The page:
Celesty was formed in 1998 in the town of Seinäjoki, Finland. The line-up featured bassist Katajamäki and drummer Jere Luokkamäki. A demo was recorded in the summer of 1999. The demo was never released and members were turfed from the fold. After constituting a whole new line-up, the band hit the studio in the autumn of 2000. The result, the Warrior Of Ice demo, was issued in the spring of 2001. Another demo, familiarly entitled Times Before The Ice, was recorded in the spring of 2002. The demo captured the attention of Spain's Arise Records, which signed the band. The Finns soon recorded a debut album. Reign Of Elements was released in December of 2002. Shows in Finland followed. The band also appeared on The Keepers Of Jericho - A Tribute To Helloween Part II CD. The band was the winner of a Helloween cover songs’ contest.
A second album was recorded in the autumn of 2003 following which Celesty acquired new singer Antii Railio. J-P was also drafted into the Finnish army at this time, which meant acquiring guest guitarists for shows. Guitarist Alanen was permanently out in 2005, which brought the induction of Teemu Koskela. The group has signed a worldwide deal with Spinefarm Records in 2008. The band was previously on Dockyard 1. The band announced a new full-length album for March 2009 called Vendetta through Spinefarm Records. The band was no longer on Dockyard 1. Celesty announced that vocalist Antti Railio had decided to pursue a different style than the band in late 2009. The group was searching for a replacement and could be contacted at rekry[at]celesty.net. Tony Turunen, who is the brother of former Nightwish singer Tarja Turunen, joined Finland’s Celesty in February, 2010. Celesty parted ways with guitarist Tapani Kangas. The band would continue without a second guitarist. The act disbanded in 2012 and returned in 2015. Kimmo Perämäki, Tapani Kangas and J-P Alanen were back.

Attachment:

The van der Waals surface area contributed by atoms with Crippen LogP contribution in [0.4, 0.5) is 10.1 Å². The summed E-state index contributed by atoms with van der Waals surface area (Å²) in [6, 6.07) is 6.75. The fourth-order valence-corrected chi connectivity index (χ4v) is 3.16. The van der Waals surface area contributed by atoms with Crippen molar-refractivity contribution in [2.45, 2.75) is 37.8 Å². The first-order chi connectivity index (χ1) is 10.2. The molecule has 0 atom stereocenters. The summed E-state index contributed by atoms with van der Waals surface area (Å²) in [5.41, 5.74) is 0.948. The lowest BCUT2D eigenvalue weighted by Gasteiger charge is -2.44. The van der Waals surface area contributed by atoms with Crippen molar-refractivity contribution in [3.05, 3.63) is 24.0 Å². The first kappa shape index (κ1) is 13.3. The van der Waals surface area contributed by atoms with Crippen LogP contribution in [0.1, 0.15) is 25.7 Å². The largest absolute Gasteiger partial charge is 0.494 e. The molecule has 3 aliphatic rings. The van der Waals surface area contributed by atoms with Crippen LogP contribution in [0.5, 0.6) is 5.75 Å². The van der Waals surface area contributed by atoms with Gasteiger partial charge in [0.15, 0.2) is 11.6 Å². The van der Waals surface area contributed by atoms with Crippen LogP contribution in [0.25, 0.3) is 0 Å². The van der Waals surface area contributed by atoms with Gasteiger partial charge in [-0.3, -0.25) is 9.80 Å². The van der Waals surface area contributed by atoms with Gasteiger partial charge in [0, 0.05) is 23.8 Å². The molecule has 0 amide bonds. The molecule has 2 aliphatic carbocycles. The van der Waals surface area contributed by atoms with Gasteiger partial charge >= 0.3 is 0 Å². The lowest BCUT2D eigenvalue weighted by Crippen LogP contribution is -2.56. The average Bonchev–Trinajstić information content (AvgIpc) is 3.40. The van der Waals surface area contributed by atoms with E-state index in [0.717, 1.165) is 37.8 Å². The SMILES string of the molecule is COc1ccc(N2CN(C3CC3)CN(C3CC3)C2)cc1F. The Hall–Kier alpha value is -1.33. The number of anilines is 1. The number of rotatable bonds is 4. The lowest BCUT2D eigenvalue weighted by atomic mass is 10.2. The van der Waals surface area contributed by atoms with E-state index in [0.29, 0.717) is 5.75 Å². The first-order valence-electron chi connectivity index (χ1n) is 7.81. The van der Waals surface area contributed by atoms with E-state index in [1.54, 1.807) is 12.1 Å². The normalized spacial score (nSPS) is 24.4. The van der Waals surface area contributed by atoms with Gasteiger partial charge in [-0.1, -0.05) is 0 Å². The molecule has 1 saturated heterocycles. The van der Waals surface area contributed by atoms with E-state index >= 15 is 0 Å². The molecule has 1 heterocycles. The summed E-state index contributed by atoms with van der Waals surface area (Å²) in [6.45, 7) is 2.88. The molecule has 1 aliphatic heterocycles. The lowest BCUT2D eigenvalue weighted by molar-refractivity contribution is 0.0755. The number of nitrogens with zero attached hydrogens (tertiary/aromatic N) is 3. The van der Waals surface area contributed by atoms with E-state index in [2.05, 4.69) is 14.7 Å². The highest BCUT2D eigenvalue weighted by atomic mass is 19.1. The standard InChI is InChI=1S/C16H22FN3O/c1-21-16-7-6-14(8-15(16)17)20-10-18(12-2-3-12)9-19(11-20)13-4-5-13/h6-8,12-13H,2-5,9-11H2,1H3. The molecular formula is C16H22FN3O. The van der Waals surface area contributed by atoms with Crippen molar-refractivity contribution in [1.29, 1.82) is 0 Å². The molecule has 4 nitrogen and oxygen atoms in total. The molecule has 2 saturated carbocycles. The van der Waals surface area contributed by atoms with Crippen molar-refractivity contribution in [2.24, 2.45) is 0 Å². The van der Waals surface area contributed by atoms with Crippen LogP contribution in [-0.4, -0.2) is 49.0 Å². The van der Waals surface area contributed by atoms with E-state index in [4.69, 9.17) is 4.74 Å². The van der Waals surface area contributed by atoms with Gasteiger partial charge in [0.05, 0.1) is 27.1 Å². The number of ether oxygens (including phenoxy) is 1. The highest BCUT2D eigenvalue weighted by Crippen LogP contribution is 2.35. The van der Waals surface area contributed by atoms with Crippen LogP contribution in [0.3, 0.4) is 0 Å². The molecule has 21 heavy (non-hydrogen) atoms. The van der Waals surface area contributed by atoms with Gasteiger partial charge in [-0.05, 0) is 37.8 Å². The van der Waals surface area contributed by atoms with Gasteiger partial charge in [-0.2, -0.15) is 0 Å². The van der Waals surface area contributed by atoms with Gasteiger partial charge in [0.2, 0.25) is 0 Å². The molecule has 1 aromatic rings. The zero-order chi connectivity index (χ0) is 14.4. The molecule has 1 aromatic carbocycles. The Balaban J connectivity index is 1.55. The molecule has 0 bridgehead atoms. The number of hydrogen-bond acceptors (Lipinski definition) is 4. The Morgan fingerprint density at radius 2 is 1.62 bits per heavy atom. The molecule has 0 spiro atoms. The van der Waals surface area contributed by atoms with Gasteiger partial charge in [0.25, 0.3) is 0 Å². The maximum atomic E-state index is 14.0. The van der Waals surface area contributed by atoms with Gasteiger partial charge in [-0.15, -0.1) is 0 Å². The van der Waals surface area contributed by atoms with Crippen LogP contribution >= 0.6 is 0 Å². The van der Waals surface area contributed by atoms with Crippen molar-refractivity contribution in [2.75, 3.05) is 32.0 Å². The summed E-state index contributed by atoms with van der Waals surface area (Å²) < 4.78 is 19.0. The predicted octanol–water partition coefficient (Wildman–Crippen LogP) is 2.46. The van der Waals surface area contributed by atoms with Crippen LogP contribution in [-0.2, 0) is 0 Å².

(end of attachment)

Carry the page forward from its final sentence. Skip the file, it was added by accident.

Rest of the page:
CELESTY - LEGACY OF HATE - ARISE
My first guess as to what Celesty sound like would have been something akin to Stratovarius. The band is from Finland and has a keyboardist. My second guess was Hammerfall. That one came from the album's title. Both of those bands have a home under the Celesty umbrella, but if the Finns had to be compared to one act then the name Freedom Call would make the most sense. The melodic, yet fast, style coupled with the fantasy concept and layered vocals is reminiscent of the German band Freedom Call. It is occasionally too poppy and occasionally comparable to Dream Theater too, but Celesty's melodic hard rock is more German in nature than Finnish. The band's drum sound is too unnatural for its good, but more importantly the band has lost its vocalist since the recording of this album. The future sound of Celesty is up in the air as a result. - Ali "The Metallian"
CELESTY - MORTAL MIND CREATION - DOCKYARD 1
Another day, another Finnish band, another maligning of the meaning of heavy metal. The Finnish six are billed as a cross between progressive and power metal, but both terms are superfluous and misplaced in this case.
Mortal Mind Creation is the third installment in the band’s fantasy saga which began with 2002’s Reign Of Elements and continued with 2004’s Legacy Of Hate, which might sound special, but hearing the clichéd and keyboard-laden music it is obvious that fans of metal will shun the band and album. Celesty relies on the light-weight song structures that many a younger band has tried with keyboard runs, heavier passages, fast segments and so on. What is missing here is any hint of originality even if the band insists on playing pomp rock in the guise of metal. The vocals of new-ish singer Antti Railio are adequate, but flat at the higher pitches. Songs like Lord Of Mortals, Last Sacrifice and War Creations, in particular, show potential, but end up a victim of the synthesized pop sound Celesty calls its own. Unreality, in contrast, could have been a decent hard rock song were it not for the massive keyboard attack. It goes without saying that the album has its share of formulaic slow songs.
Celesty is decent for what it does, and apparently every label needs to have a band like this on its roster, but Dockyard 1 should remark that labels like Arise, Soundriot and more tried to build a business based on this style and failed. - Ali “The Metallian”